New York Times financial columnist Paul Krugman, and a number of other economic experts now argue that Eddie, and so many skilled immigrant workers like him, should have received a permanent green card as a graduation gift upon exiting the doors of NJIT. After all, what is the point of U.S. educational institutions training people like my husband, only to send them away afterward? That is no way to make America a stronger global competitor. In a period of mass unemployment, we find ourselves in the curious position of not having enough skilled technical workers. Wouldn’t it make sense to try to hold onto the ones already living and working within our borders?

But you know what else doesn’t make sense? Making that same person and their U.S. citizen spouse jump through years of legal hoops and costs to prove that their love match is in fact, real. Because you see, although his company at the time was more than willing, it was I, who had apparently watched the Gerard Depardieu/Andie McDowell cinema classicGreen Card a few times too many, that convinced him that filing for permanent legal residence via our marriage would be more expedient.

We sought the advice of a reputable immigration attorney before we walked down the aisle (or around the fire seven times, but you know what I mean). So ok, there was a lot to compile: marriage license, our first joint tax return, bills, transcripts of letters written in our dating life, photos, mementos – a bevy of personal treasure that demonstrated our ties together. But again, I had seen the movie and was ready for the paperwork, the invasive hearing, the whole shebang. It always felt ironic that I was, in effect, “sponsoring” someone with more accomplishments and three times more earning power than I would ever know, but procedures must be followed. We’d be laughing about all of it in six months right?

Wrong. Despite having impeccable documentation, and notwithstanding Eddie’s easy pass of his immigration physical and biometrics appointment (fingerprinting and retina scan), it took a full year to be granted our interview. Alright, we told ourselves, a number of marriages today begin and end within a year’s time. It was just another way to weed out fraud. Good thinking America! Across the globe, the prospect of a U.S. green card is still an attractive enticement, and as such, malfeasance abounds. We knew our marriage was a love match, so why fret?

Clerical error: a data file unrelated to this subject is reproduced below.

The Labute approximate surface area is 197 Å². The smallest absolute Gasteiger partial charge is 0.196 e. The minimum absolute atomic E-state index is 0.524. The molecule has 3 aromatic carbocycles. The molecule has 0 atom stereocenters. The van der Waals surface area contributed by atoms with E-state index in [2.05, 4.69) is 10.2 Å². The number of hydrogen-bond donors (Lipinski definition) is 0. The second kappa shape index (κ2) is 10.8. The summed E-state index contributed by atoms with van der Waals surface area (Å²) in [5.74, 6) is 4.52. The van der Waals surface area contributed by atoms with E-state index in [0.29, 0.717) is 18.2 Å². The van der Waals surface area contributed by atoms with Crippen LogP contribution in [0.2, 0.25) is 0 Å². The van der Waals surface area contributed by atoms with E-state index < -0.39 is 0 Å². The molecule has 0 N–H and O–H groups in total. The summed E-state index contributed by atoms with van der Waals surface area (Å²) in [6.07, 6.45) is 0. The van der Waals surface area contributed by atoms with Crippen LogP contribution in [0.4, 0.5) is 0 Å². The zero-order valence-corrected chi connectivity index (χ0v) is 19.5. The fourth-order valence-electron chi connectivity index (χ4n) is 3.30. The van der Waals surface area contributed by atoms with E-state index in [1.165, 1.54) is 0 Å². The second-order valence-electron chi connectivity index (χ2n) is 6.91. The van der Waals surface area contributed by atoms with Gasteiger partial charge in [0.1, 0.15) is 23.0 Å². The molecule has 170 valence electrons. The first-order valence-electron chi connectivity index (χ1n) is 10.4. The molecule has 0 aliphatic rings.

Our hearing was held in a downtown Chicago office in January of 2009. Shortly thereafter, we were informed by letter that Eddie had been approved….but with “restrictions,” a new initiative that neither of us had heard of before. At the time we were told by our lawyer that this was “routine, no big deal.” In two years we would fill out a simple form verifying that our marriage hadn’t disintegrated, and the restrictions would be removed.

So last month, the time came to complete the petition to have the restrictions removed. And guess what? This process is anything but regular. Instead it feels like time wasting deja vu. Eddie was running around like a chicken with his head cut off for a full week gathering (you guessed it) pay stubs, utilities, tax returns, more photos, etc. The “routine” form was in fact a thick stack of paperwork that cost us another $1200 to file (on top of the $3300 we spent in 2007).

What’s more, though Immigration already has Eddie’s medical records, fingerprints and retina scan, he has been told that another set will be required. Any day now, he will receive a notice for an unchangeable appointment to report once more for guinea pig duty. In big, bold print, this notification will declare that failure to make oneself available for the call could result in a “change” to immigration status. Not at all ominous, right?

It is very fortunate for my husband and I that we have the necessary resources to get through this drawn out process, but what about the newly married couples that don’t? To Eddie’s credit, it is he who is keeping his cool and going through each step like a champ. I on the other hand, am starting to get angry. I am a U.S. citizen and have the entitlement to marry anyone non-criminal I choose. It’s written right there in the Constitution within my right to “life, liberty and the pursuit of happiness.” Why doesn’t the government make it any easier and more cost effective, for me to be with the person I wed?

I found myself wondering yesterday, and not for the first time, why anyone bothers to come to this country anymore. Is it worth it? What do these people get in return for running the hamster wheel, not to mention the lost years and thousands of dollars? Repeated invasion of privacy and insinuations that you are your spouse are out to scam the government in exchange for what? A 10% unemployment rate and no voting privileges? I’m over the arrogance.

India’s Double Standard (May 29, 2010)

Instead of jumping right in to make my argument, allow me to relay a personal anecdote which I believe crystallizes the issue.